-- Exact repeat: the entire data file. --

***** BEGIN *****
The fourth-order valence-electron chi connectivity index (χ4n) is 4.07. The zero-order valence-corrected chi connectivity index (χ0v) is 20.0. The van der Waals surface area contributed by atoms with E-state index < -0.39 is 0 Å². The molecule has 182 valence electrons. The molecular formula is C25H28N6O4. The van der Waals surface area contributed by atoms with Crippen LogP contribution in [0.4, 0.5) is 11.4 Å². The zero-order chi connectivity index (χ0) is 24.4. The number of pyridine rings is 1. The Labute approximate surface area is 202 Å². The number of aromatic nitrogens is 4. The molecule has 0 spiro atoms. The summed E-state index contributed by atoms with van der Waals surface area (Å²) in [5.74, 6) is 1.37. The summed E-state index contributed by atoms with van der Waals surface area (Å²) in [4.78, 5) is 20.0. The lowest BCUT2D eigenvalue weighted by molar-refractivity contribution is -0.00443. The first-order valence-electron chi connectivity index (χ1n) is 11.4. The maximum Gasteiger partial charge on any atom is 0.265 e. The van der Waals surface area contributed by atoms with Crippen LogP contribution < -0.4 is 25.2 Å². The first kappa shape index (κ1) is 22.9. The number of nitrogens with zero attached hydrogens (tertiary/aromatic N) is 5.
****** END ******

The fourth-order valence-electron chi connectivity index (χ4n) is 4.07. The zero-order valence-corrected chi connectivity index (χ0v) is 20.0. The van der Waals surface area contributed by atoms with E-state index < -0.39 is 0 Å². The molecule has 182 valence electrons. The molecular formula is C25H28N6O4. The van der Waals surface area contributed by atoms with Crippen LogP contribution in [0.4, 0.5) is 11.4 Å². The zero-order chi connectivity index (χ0) is 24.4. The number of pyridine rings is 1. The Labute approximate surface area is 202 Å². The number of aromatic nitrogens is 4. The molecule has 0 spiro atoms. The summed E-state index contributed by atoms with van der Waals surface area (Å²) in [5.74, 6) is 1.37. The summed E-state index contributed by atoms with van der Waals surface area (Å²) in [4.78, 5) is 20.0. The lowest BCUT2D eigenvalue weighted by molar-refractivity contribution is -0.00443. The first-order valence-electron chi connectivity index (χ1n) is 11.4. The maximum Gasteiger partial charge on any atom is 0.265 e. The van der Waals surface area contributed by atoms with Crippen LogP contribution < -0.4 is 25.2 Å². The first kappa shape index (κ1) is 22.9. The number of nitrogens with zero attached hydrogens (tertiary/aromatic N) is 5.